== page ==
We have both been spinning for around ten years and have spun large quantities of alpaca yarn, spending time doing it each evening while watching TV.
For some years we struggled to find a faster way to spin, hoping to get through more of the fleece we produce. During that time we tried various things. Many people use a carder. We have a good one but it does not make the whole procedure of making yarn quicker. You have to take the fleece apart, try to get out VM (vegetable matter), feed it into the carder, and then card it. When you spin the carded fibre it still has little tangles in it and is not a lot easier to spin. The advantage of preparing your fibre in advance is that you have less preparation when you sit down to spin and can do the actual spinning faster. The total time spent using fibre you card yourself is longer.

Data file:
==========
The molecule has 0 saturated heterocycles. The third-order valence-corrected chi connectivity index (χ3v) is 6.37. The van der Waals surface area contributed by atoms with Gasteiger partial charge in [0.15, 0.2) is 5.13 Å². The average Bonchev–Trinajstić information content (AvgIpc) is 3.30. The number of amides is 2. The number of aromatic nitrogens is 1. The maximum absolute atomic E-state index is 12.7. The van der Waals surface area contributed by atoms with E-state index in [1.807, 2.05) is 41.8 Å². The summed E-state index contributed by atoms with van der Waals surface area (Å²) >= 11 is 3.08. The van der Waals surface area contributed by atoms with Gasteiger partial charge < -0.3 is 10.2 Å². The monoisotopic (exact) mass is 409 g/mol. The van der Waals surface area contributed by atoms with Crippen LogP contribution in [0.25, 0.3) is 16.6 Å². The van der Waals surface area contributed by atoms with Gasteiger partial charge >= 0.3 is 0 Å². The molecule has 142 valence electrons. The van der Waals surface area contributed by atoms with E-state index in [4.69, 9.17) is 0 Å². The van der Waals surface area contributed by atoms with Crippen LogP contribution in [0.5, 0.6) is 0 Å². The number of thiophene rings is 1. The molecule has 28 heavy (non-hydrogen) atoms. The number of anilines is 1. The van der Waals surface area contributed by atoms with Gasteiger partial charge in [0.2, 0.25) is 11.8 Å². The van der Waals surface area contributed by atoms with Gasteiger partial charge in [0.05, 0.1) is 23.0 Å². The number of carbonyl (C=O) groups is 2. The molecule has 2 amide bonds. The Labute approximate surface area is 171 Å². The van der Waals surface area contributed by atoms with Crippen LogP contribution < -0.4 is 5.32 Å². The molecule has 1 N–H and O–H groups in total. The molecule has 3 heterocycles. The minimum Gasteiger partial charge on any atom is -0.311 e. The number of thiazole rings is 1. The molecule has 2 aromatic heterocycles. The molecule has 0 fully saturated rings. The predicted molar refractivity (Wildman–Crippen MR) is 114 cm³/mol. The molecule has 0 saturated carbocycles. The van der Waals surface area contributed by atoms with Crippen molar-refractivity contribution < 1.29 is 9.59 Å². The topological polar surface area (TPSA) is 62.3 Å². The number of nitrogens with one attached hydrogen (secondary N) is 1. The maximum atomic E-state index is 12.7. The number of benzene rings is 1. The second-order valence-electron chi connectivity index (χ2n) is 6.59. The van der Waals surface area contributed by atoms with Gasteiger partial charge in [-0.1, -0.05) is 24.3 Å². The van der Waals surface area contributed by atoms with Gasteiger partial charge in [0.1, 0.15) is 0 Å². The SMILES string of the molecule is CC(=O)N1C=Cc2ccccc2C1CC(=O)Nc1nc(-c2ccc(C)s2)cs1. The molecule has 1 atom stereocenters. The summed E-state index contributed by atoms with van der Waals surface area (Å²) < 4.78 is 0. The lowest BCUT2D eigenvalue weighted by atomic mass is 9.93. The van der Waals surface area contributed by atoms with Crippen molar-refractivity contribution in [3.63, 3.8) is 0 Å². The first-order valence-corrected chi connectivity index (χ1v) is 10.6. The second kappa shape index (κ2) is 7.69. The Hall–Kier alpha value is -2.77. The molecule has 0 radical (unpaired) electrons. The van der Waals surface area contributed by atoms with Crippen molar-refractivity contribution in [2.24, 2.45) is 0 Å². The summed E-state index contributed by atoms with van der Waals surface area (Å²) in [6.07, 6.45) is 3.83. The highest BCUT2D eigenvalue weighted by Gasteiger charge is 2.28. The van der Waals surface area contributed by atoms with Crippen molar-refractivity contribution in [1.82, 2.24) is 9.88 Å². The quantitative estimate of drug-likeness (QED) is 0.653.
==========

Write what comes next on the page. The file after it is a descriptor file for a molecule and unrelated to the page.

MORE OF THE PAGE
One way to spin is by brushing a few staples with a dog brush (the kind with fine metal teeth). If you are spinning a cria fleece you may need to cut off the tips – these are degraded and will break off if you tug at them. Hold the skin end of the staples, clip tips if necessary, and brush out the tips, making a fan. Then spin the fan. You can prepare a pile of these in advance. If you do that you can put them in a plastic box and spray them with water (you can add a little oil to this if you wish) a few hours in advance. After settling for a few hours there is less static electricity in them.
It is a little quicker still to use English combs. We use the “Small wool combs 3 row fine headset” bought from Petlyn Park. With the combs it is possible to spin a mixed-up fleece such as one that has been shown. Although you can use a diz and and clamps and prepare your fleece in advance for spinning, this takes longer altogether than preparing it at the same time you are spinning.